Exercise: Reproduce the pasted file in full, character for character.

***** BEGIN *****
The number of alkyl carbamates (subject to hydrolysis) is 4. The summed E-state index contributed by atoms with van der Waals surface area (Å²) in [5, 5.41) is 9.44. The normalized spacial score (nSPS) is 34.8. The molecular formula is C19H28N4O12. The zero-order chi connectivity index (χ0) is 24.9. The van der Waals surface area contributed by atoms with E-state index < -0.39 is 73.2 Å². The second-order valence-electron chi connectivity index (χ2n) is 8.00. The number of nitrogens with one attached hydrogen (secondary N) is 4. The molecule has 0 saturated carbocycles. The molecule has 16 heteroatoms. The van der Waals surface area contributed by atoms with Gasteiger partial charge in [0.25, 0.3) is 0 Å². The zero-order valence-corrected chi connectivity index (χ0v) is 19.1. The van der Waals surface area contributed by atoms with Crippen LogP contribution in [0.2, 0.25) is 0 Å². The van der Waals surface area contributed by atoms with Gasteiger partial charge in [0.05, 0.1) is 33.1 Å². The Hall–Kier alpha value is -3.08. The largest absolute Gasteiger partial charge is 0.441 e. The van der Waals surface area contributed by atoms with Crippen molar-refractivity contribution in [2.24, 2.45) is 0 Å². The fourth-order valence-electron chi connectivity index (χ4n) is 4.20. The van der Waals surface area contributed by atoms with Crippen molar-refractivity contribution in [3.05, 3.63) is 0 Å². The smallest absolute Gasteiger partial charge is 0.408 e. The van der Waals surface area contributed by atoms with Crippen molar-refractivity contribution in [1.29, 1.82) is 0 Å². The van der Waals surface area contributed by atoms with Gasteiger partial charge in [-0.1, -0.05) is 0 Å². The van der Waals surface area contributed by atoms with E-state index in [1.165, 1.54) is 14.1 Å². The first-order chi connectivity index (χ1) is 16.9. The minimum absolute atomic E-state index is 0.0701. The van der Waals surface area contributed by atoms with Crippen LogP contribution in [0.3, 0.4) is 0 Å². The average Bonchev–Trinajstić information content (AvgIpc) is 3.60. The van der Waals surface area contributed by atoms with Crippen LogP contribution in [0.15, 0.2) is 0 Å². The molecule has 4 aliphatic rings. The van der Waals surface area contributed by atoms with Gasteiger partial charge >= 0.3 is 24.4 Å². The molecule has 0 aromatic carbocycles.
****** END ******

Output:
The number of alkyl carbamates (subject to hydrolysis) is 4. The summed E-state index contributed by atoms with van der Waals surface area (Å²) in [5, 5.41) is 9.44. The normalized spacial score (nSPS) is 34.8. The molecular formula is C19H28N4O12. The zero-order chi connectivity index (χ0) is 24.9. The van der Waals surface area contributed by atoms with E-state index < -0.39 is 73.2 Å². The second-order valence-electron chi connectivity index (χ2n) is 8.00. The number of nitrogens with one attached hydrogen (secondary N) is 4. The molecule has 0 saturated carbocycles. The molecule has 16 heteroatoms. The van der Waals surface area contributed by atoms with Gasteiger partial charge in [0.25, 0.3) is 0 Å². The zero-order valence-corrected chi connectivity index (χ0v) is 19.1. The van der Waals surface area contributed by atoms with Crippen LogP contribution in [0.2, 0.25) is 0 Å². The van der Waals surface area contributed by atoms with Gasteiger partial charge in [0.05, 0.1) is 33.1 Å². The Hall–Kier alpha value is -3.08. The largest absolute Gasteiger partial charge is 0.441 e. The van der Waals surface area contributed by atoms with Crippen molar-refractivity contribution in [2.24, 2.45) is 0 Å². The fourth-order valence-electron chi connectivity index (χ4n) is 4.20. The van der Waals surface area contributed by atoms with Crippen molar-refractivity contribution in [3.05, 3.63) is 0 Å². The smallest absolute Gasteiger partial charge is 0.408 e. The van der Waals surface area contributed by atoms with Crippen molar-refractivity contribution in [1.29, 1.82) is 0 Å². The van der Waals surface area contributed by atoms with Gasteiger partial charge in [-0.1, -0.05) is 0 Å². The van der Waals surface area contributed by atoms with E-state index in [1.165, 1.54) is 14.1 Å². The first-order chi connectivity index (χ1) is 16.9. The minimum absolute atomic E-state index is 0.0701. The van der Waals surface area contributed by atoms with Crippen LogP contribution in [0.3, 0.4) is 0 Å². The average Bonchev–Trinajstić information content (AvgIpc) is 3.60. The van der Waals surface area contributed by atoms with Crippen LogP contribution in [0.15, 0.2) is 0 Å². The molecule has 4 aliphatic rings. The van der Waals surface area contributed by atoms with Gasteiger partial charge >= 0.3 is 24.4 Å². The molecule has 0 aromatic carbocycles.